There was some brief discussion in the comments how 1 and 2 should be two separate questions, but I believe that they both are just two sides to the same exact question, for the following reasons:
template <typename> class my_task;
template <typename R, typename ...Args>
class my_task<R(Args...)>; ....
The first statement declares a template that takes a
typename as its sole template parameter. The second statement declares a specialization for that template class.
In this context:
Will specialize for any
typename that matches a function. This template specialization will match any template instantiation that passes a function signature for a
typename. Barring any problems within the template itself, this template specialization will be used for:
my_task<int (const char *)>
or, a function that takes a
const char * parameter and returns an
int. The template specialization will also match:
my_task<Tptr *(Tptr **, int)>
or, a function that takes two parameters,
Tptr ** and an
int, and returns a
Tptr * (here,
Tptr is some other class).
The template specialization will NOT match:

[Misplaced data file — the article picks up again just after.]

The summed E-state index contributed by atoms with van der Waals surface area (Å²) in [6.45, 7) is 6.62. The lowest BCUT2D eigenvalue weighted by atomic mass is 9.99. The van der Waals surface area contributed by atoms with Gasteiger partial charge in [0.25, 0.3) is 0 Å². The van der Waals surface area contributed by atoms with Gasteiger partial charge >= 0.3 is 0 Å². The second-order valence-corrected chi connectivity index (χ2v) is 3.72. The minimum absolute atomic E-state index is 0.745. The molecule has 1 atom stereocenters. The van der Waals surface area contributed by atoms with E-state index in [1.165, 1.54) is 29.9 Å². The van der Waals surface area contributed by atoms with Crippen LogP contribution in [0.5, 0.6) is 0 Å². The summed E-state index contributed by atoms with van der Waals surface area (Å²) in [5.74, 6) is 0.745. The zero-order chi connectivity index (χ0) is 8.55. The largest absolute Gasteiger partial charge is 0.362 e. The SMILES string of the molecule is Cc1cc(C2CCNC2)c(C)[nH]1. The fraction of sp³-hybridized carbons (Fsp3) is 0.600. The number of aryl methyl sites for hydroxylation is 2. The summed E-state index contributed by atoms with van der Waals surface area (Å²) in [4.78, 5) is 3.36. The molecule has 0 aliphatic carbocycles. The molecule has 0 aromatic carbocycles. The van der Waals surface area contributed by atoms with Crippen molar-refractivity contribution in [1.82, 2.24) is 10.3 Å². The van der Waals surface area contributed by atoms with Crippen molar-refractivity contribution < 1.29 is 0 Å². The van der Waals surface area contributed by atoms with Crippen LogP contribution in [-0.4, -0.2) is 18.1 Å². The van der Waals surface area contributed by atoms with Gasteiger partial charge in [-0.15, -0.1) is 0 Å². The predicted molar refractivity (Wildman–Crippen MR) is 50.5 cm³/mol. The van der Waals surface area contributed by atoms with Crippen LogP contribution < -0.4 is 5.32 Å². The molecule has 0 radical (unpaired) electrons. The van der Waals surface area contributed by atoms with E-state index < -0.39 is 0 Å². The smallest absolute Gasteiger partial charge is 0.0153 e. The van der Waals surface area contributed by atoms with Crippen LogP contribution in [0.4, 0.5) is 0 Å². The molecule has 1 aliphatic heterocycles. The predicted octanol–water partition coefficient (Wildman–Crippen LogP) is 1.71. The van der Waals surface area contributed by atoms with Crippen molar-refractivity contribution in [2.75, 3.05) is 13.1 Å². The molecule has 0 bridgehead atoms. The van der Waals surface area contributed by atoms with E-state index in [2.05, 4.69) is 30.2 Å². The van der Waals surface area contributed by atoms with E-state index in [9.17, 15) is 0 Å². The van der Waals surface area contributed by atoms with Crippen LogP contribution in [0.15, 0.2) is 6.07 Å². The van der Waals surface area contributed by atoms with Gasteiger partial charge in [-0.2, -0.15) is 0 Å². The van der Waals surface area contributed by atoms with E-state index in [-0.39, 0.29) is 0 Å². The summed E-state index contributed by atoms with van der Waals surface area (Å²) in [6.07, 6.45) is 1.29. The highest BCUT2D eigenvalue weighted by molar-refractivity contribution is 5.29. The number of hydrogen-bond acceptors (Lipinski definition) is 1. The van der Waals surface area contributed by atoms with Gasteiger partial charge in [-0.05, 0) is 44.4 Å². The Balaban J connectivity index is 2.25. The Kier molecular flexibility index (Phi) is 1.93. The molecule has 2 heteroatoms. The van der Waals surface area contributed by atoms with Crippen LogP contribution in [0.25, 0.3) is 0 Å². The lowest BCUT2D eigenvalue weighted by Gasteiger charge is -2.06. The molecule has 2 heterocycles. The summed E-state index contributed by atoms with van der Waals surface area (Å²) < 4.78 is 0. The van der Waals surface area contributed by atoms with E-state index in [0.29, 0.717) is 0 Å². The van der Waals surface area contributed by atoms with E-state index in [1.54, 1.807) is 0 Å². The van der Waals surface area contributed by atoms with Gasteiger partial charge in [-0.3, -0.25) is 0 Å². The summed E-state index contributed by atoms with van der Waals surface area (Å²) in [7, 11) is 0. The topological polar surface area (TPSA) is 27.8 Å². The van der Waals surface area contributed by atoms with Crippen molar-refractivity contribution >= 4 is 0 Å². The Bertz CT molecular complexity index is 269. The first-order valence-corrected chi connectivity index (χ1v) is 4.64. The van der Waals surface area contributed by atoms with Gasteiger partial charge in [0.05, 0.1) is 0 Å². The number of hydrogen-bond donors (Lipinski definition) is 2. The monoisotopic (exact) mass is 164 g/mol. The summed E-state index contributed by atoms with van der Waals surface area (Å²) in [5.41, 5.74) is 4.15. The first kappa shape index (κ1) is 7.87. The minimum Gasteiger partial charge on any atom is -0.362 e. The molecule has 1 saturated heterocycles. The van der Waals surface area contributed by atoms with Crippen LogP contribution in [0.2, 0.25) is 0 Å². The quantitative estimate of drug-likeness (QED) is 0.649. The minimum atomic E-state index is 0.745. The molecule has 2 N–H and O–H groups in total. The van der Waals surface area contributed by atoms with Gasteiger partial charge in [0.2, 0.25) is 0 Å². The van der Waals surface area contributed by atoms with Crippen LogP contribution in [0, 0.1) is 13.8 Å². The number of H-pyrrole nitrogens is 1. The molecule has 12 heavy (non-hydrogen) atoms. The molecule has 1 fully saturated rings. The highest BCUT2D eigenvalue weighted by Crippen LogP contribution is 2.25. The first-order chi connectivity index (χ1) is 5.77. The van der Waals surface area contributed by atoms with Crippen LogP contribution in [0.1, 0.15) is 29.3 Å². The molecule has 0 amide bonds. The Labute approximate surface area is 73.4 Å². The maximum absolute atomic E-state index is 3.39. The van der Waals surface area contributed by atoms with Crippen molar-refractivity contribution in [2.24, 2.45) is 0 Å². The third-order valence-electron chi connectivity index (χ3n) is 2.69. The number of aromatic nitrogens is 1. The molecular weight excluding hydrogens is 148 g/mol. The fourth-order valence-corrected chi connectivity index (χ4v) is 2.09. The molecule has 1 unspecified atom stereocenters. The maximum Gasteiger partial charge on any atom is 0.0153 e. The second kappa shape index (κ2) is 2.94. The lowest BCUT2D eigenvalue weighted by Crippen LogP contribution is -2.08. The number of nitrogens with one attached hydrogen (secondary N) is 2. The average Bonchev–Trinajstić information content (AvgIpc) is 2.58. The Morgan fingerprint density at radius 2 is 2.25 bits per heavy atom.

Because they are not function signatures. If you try to instantiate this template using a non-function
typename you're going to get a compilation error. Why?
Well, that's because the template is not defined:
template<typename> class my_task;
Don't think of this as just a forward declaration. it's a forward declaration of a template that takes a template parameter, and the template will not be defined anywhere. Rather, the template declaration allows for a subsequent template specialization declaration, that will match only specific types passed as a template parameter.
This is a common programming technique for restricting the kinds of
classes that can be used with a particular template. Instead of allowing a template to be used with just any
class, the template can only be used with some subset. In this case, a function
typename, or signature.
It also makes it easier for the template itself to explicitly reference -- in this case -- to the template parameter's return type, and the parameter types. If the template has just a bland, single
typename as a template parameter, it can't easily access the function's return type, or the function parameter's types.